Though certainly Bo was known as a power hitter, he is probably best remembered in Kansas City for his arm strength and subsequent ability to throw out a runner at the plate, from the warning track. He appeared in Games 3, 4, and 5 of the 1993 ALCS with the Chicago White Sox against the Toronto Blue Jays, batting sixth in the lineup behind Frank Thomas at # 3, Robin Ventura at cleanup, and Ellis Burks at # 5.

He was named Comeback Player of the Year in 1993, after he had missed the 1992 season due to hip replacement surgery. He last played in the Major Leagues with the California Angels in 1994, his last game coming the day of the 1994 Baseball Strike. When the players returned to the field in 1995, he elected not to. He'd enjoyed his free time and decided to retire to raise his kids and pursue other interests.

After professional sports[edit]

Bo Jackson went back to Auburn University and earned a degree in family and child development. He started a motorcycle store and became a partner with Charles Barkley in a restaurant. He is involved in non-profit youth outreach, and co-owns a food processing and distribution company. More about his company can be found here: [1]

In retirement, he told reporters that had he known then what he knew now about football and the risk of injury, and particularly the long-term negative effects of head injuries, he would not have played football at all. He added: "The game has gotten so violent, so rough [...], there's no way I would ever allow my kids to play football today. Even though I love the sport, I'd smack them in the mouth if they said they wanted to play football. I'd tell them, 'Play baseball, basketball, soccer, golf, just anything but football.'"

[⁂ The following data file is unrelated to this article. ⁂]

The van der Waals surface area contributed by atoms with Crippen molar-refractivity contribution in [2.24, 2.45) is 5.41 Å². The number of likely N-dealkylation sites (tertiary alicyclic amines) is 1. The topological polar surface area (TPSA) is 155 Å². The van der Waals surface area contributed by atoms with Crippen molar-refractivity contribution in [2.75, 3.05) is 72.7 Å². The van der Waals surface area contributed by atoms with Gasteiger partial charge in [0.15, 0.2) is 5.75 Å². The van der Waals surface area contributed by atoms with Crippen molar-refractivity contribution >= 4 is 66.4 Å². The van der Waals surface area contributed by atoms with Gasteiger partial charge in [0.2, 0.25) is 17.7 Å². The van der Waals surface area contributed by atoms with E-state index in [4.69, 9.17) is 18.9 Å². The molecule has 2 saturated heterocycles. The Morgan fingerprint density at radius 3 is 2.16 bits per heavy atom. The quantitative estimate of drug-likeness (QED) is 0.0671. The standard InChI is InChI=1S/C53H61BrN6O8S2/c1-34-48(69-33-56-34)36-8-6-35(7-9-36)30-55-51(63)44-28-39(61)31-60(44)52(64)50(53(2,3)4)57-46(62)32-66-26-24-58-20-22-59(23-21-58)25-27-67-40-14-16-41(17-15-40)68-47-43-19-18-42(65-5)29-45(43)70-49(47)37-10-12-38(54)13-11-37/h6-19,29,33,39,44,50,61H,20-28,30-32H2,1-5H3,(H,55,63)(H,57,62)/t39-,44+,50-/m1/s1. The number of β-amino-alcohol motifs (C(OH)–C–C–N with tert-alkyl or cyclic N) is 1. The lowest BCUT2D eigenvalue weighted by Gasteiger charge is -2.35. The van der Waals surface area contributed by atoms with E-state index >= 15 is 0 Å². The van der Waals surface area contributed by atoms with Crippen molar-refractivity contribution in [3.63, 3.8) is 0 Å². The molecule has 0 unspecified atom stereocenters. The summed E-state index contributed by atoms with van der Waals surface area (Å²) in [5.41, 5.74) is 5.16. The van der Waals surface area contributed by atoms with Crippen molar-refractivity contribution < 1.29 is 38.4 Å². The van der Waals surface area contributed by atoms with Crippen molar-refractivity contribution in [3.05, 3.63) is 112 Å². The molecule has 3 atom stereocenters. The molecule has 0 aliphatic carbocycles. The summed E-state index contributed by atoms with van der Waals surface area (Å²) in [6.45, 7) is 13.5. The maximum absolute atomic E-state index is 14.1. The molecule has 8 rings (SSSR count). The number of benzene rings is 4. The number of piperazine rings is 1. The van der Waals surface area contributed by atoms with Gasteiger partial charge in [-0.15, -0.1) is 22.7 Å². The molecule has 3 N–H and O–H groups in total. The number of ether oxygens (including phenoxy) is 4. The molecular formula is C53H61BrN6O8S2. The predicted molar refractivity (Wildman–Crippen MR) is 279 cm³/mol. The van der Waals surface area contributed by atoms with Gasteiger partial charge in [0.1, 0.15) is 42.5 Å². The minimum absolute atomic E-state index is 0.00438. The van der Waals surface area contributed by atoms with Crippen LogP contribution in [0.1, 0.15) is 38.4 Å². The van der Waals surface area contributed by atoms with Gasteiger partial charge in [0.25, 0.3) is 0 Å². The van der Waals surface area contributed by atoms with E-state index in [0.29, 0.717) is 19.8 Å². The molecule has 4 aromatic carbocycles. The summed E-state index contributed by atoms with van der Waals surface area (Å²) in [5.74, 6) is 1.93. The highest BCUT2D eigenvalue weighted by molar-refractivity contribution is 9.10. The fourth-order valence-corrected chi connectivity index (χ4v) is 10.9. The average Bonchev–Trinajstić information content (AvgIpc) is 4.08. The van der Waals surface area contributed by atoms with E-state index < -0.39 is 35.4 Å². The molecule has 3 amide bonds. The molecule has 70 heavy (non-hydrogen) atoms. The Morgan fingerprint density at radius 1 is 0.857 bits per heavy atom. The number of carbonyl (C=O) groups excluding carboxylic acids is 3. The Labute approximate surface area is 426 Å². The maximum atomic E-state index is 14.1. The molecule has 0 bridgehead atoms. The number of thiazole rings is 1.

Notable Achievements[edit]

Further Reading[edit]

  • Chris Landers: "Go back in time and relive the start of Bo Jackson's remarkable pro baseball career", "Cut4",, June 30, 2017. [2]
  • Mike Lupica: "When he wasn't on gridiron, Bo was a baseball superhero",, February 11, 2022. [3]
  • Jake Mintz: "Today is Bo Jackson's 55th birthday so we built a Bo Jackson time capsule", "Cut4",, November 30, 2017. [4]
  • Matt Monagan: "Bo knows ... diving? The wild story of Bo Jackson leaving an Auburn dive team speechless",, June 7, 2021. [5]
  • Matt Monagan: "The only man to throw out Bo Jackson stealing in high school: Bo had 90 steals in 91 attempts, so 'it had to be perfect.'",, November 27, 2022. [6]
  • Bob Nightengale: "Bo Jackson's startling hindsight: 'I would have never played football'", USA Today Sports, January 12, 2017. [7]
  • Jeff Pearlman: The Last Folk Hero: The Life and Myth of Bo Jackson, Mariner Books, HarperCollins, Boston, MA, 2022. ISBN 9780358437673

Related Sites[edit]